Commentary & Analysis
Digital Print, Expanding Horizons in Woodworking
The biannual International Woodworking Fair, which took place August 21-25 in Atlanta, Ga., held its inaugural Digital Printing Symposium. While this symposium is new, digital printing has actually been part of the woodworking industry for some time. That said, the need to short-run cost-effective decorative surfaces, as well as ongoing development in digital inkjet printing sector, is creating a perfect storm for the technology to meet woodworking’s market needs.
By Ron Gilboa
Published: September 21, 2018
The biannual International Woodworking Fair, which took place August 21-25 in Atlanta, GA, held its inaugural Digital Printing Symposium, which was created in partnership between IWF, the organizers of the show, Surface & Panel Magazine, and Keypoint intelligence. While this symposium is new, digital printing has actually been part of the woodworking industry for some time. That said, the need to short-run cost-effective decorative surfaces, as well as ongoing development in digital inkjet printing sector, is creating a perfect storm for the technology to meet woodworking’s market needs.
Participating in this inaugural event were industry-leading companies such as Barberan, Baumer, Cefla Finishing, North American Plywood, and Schattdecor, as well as household names from the graphics arts industry like Canon and Vanguard digital. While these companies may appear to work in different sectors, they all share a common strategy to address the growing needs of suppliers, as well as a desire to address the mass customization in an 11 billion M2 per year décor laminate market and an over $140 billion annual woodworking industry in the U.S. alone.
About 60 attendees from various woodworking segments such as cabinetry, panels, and flooring learned about the benefits of digital printing and heard firsthand experience from companies that already use digital printing in production.
The opening presentation by Keypoint Intelligence provided context for key dynamics in the market, namely the continued demand by consumers for richly decorated surfaces that are customized to their needs, as well as the desires of commercial architects and contractors looking to add unique elements to their projects. Furthermore, digital printing technology can aid in improving operational efficiencies such as just-in-time manufacturing, reduction of inventories, and reduced waste and obsolescence of designs. These are addressed with a range of digital technologies capable of creating décor surfaces for high-pressure laminates, flooring laminates, and direct decoration onto boards.
In his presentation, Chief Technology Officer at Schattdecor Inc. Roland Heeger noted that digital printing can offer opportunities to create new products that were previously impossible with rotogravure, such as designs that may exceed 15’ in length, or larger than the typical circumference of a gravure cylinder, as well as a ‘rainbow roll’ of décor paper. These rolls contain several lengths of print jobs with different designs based on client requirements. Remember to keep in mind that a typical minimum order for décor paper is one ton of paper. This old limitation necessitated that clients order individual rolls of décor, and manage inventory until they were consumed or became obsolete. Rainbow rolls only include the décor designs the line needs in the exact quantity required.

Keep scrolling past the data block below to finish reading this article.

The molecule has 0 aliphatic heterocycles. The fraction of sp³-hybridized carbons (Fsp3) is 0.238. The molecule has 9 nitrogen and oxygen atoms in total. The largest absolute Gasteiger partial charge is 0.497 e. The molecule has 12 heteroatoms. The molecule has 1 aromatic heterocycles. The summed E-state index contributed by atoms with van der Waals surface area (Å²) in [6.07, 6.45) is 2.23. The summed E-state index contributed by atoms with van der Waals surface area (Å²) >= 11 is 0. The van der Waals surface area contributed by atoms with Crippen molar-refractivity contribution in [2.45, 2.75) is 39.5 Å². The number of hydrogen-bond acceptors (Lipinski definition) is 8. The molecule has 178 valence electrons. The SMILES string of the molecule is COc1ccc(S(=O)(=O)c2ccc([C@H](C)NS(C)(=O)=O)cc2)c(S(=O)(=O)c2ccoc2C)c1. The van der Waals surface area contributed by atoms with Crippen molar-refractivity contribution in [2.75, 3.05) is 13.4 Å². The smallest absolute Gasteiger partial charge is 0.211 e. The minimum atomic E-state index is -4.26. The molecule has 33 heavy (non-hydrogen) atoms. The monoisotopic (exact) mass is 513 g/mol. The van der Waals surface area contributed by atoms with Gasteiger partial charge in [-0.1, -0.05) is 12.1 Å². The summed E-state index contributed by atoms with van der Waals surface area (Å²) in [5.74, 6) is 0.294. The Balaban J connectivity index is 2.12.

Another producer in the event was Don Kuser, General Manager of North Americal Plywood. His company has a full production line for manufacturing decorated board, from sanding and priming to digital printing and coating, NAPL meets clients’ needs for “digital staining” of natural wood and veneers, as well as printing on panels that require full coating. NAPL has taken advantage of a unique feature of its UV printer, namely printing without immediately curing the ink. This process allows ink that is printed on natural wood or wood veneers to soak into the wood prior to final UV cure and coat. The result is a wood face that looks naturally stained, or resembles a premium wood species, simulated on a less expensive baseboard.
These two examples were followed by discussions from equipment suppliers including Barberan, Baumer, Canon, Cefla, and Vanguard. Each highlighted various opportunities that digital printing offers to small and large producers alike. From scanning head to single pass inkjet printing, they all noted that the key to successfully implementating digital printing in woodworking required investment, not only in the technology but, more importantly, in a clear business strategy, production workflow, and quality assurance. Each also stressed the investment in trained staff.
Grand Burkholder from Sauder Woodworking Company noted, “The capabilities of it (digital printing), creating depth of pattern, reproducing wood species, using pigmented inks, is amazing.”
The symposium concluded with attendees noting that digital printing has unique capabilities, some of which they had not been aware of beforehand. Many attendees felt these features would be useful when incorporated into their existing product workflows, allowing their companies to differentiate themselves and create new opportunities for business growth.
Keypoint Intelligence believes that the benefits inherent to digital printing will provide new opportunities for woodworking producers and brands to offer creative high-value products that meet industry standards, as well as offer consumers customized products that meet their lifestyle at a cost effective price.